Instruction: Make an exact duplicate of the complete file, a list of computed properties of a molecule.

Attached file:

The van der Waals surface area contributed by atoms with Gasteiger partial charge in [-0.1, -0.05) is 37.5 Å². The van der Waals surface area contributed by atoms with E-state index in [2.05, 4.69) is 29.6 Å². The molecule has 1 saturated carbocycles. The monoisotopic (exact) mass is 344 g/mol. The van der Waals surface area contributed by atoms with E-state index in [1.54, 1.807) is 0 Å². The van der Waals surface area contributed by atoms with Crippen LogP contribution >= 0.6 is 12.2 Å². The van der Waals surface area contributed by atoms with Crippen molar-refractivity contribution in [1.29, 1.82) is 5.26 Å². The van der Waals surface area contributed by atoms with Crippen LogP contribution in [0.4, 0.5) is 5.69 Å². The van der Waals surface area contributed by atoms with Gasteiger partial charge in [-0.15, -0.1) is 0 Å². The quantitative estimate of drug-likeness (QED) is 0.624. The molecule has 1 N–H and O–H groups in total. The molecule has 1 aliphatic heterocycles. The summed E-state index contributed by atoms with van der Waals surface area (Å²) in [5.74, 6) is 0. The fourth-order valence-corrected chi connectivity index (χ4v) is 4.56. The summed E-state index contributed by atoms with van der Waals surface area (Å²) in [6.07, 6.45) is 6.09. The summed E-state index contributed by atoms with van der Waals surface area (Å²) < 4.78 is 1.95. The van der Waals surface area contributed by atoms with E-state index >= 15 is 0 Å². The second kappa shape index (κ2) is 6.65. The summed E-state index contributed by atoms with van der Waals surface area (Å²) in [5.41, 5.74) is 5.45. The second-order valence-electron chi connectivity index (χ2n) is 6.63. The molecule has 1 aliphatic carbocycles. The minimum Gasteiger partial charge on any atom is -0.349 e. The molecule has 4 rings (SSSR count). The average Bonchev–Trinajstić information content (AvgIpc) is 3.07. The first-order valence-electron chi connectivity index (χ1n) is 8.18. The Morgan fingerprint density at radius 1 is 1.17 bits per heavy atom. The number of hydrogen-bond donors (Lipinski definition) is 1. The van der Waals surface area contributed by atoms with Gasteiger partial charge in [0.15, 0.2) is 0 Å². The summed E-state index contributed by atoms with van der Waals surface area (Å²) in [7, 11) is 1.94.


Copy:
The van der Waals surface area contributed by atoms with Gasteiger partial charge in [-0.1, -0.05) is 37.5 Å². The van der Waals surface area contributed by atoms with E-state index in [2.05, 4.69) is 29.6 Å². The molecule has 1 saturated carbocycles. The monoisotopic (exact) mass is 344 g/mol. The van der Waals surface area contributed by atoms with E-state index in [1.54, 1.807) is 0 Å². The van der Waals surface area contributed by atoms with Crippen LogP contribution >= 0.6 is 12.2 Å². The van der Waals surface area contributed by atoms with Crippen molar-refractivity contribution in [1.29, 1.82) is 5.26 Å². The van der Waals surface area contributed by atoms with Crippen LogP contribution in [0.4, 0.5) is 5.69 Å². The van der Waals surface area contributed by atoms with Gasteiger partial charge in [-0.15, -0.1) is 0 Å². The quantitative estimate of drug-likeness (QED) is 0.624. The molecule has 1 N–H and O–H groups in total. The molecule has 1 aliphatic heterocycles. The summed E-state index contributed by atoms with van der Waals surface area (Å²) in [5.74, 6) is 0. The fourth-order valence-corrected chi connectivity index (χ4v) is 4.56. The summed E-state index contributed by atoms with van der Waals surface area (Å²) in [6.07, 6.45) is 6.09. The summed E-state index contributed by atoms with van der Waals surface area (Å²) < 4.78 is 1.95. The van der Waals surface area contributed by atoms with E-state index >= 15 is 0 Å². The second kappa shape index (κ2) is 6.65. The summed E-state index contributed by atoms with van der Waals surface area (Å²) in [5.41, 5.74) is 5.45. The second-order valence-electron chi connectivity index (χ2n) is 6.63. The molecule has 1 aliphatic carbocycles. The minimum Gasteiger partial charge on any atom is -0.349 e. The molecule has 4 rings (SSSR count). The average Bonchev–Trinajstić information content (AvgIpc) is 3.07. The first-order valence-electron chi connectivity index (χ1n) is 8.18. The Morgan fingerprint density at radius 1 is 1.17 bits per heavy atom. The number of hydrogen-bond donors (Lipinski definition) is 1. The van der Waals surface area contributed by atoms with Gasteiger partial charge in [0.15, 0.2) is 0 Å². The summed E-state index contributed by atoms with van der Waals surface area (Å²) in [7, 11) is 1.94.